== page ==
This is guest post by Heather Townsend of Joined Up Business Networking For Busy Professionals whose excellent blog can be found here: http://joinedupnetworking.com
Yesterday I was given a masterclass in how to write your online profile by David Stoch of Meerkat PR, who specialises in getting his clients coverage in the national newspapers. I learnt so much I wanted to share what I learnt with you today:
1. Keep it short and sweet
Less is definitely more. You only have seconds to grab someone’s attention – whether they are meeting you online or you are trying to pitch yourself to a journalist or editor. If you try and bundle the kitchen sink into your bio, for example… “so & so is a coach, consultant, speaker, author…”, it will damage your credibility and also switch people off. For example, if you are qualified to do many things, try and crystallise that down to the headline. What value do you deliver to your clients?
2. Keep your basic bio to a simple structure
Your basic bio, which will be used on author credits, and in pitches to editors needs to have the following structure:
One sentence which states up to three things about who you are. E.g.
Heather Townsend is an Author, Performance Improvement Specialist to professional service firms, and Social Media Expert.
A paragraph qualifying your credibility:
Over the past decade, Heather has worked with more than one hundred partners and trained over 1000 lawyers, accountants and other professionals at every level, within the UK’s leading and most ambitious professional practices. She is the UK’s foremost expert on how business people can build meaningful and profitable relationships via social media and has been commissioned to write on key business topics by the Financial Times.Heather is the founder and Chief Coach at The Efficiency Coach, and co-founder of ‘the executive village’.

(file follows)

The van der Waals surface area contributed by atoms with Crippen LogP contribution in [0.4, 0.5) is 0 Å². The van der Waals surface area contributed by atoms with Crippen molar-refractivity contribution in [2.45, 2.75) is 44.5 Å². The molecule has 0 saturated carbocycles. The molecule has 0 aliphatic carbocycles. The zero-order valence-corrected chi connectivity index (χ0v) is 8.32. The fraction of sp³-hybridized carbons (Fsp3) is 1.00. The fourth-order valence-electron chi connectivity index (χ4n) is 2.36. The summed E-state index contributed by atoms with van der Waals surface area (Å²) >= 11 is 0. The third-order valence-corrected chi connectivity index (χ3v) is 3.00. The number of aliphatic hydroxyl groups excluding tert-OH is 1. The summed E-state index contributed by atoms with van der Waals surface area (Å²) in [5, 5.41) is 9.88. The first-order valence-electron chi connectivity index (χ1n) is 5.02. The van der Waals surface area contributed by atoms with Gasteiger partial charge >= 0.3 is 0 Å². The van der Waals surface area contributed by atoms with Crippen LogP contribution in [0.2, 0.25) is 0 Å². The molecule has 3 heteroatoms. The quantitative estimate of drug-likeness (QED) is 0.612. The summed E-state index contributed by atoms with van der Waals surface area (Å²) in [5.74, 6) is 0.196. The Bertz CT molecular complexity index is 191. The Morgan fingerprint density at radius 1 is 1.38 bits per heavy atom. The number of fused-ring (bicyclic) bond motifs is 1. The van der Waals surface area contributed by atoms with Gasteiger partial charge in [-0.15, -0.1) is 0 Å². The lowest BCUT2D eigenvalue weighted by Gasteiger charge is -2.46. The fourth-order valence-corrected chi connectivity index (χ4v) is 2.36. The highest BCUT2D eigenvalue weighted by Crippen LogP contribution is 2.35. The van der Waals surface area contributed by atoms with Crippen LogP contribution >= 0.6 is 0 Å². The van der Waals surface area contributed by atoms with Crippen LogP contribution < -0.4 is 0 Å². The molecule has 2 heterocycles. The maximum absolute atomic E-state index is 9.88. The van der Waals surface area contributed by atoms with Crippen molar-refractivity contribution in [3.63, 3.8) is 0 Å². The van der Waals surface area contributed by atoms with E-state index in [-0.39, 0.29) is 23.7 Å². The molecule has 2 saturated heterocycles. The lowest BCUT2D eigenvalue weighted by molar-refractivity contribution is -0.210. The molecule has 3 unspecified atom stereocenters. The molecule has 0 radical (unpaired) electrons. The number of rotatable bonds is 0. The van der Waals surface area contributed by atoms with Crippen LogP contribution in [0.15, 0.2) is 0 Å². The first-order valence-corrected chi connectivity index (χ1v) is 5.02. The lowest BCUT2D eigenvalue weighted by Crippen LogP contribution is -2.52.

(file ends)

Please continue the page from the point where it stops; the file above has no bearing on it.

3. Qualify, qualify, qualify
By the way, writing the qualifying paragraph is tough. You need to strip out any marketing messages and ‘prove’ why you are what you say you are – and why you are credible. I wanted to say in my paragraph something like this:
“Heather is one of the very few people who understands both the commercial, leadership and people issues facing a professional practice”.
But, that’s not qualified and is marketing spin.
4. Use keywords & links
Your online bio goes every where… at the bottom of your articles make sure that you have links to the websites which are important to you. Hyperlink the keywords back to your website.
5. Use a colour professional photo of you
People want to see the real you – and even better if you can use a short video clip of you. Whilst your black and white picture may look very arty, your audience wants to see you.
6. Have multiple versions
Twitter restricts you to 160 characters, LinkedIn let’s you write an essay. You need to have multiple versions of your online bio, depending on the medium. For example, you want to have a keyword rich bio for LinkedIn and Twitter, but a different short bio to be used as an author credit.
What’s your tips for writing your online profile?
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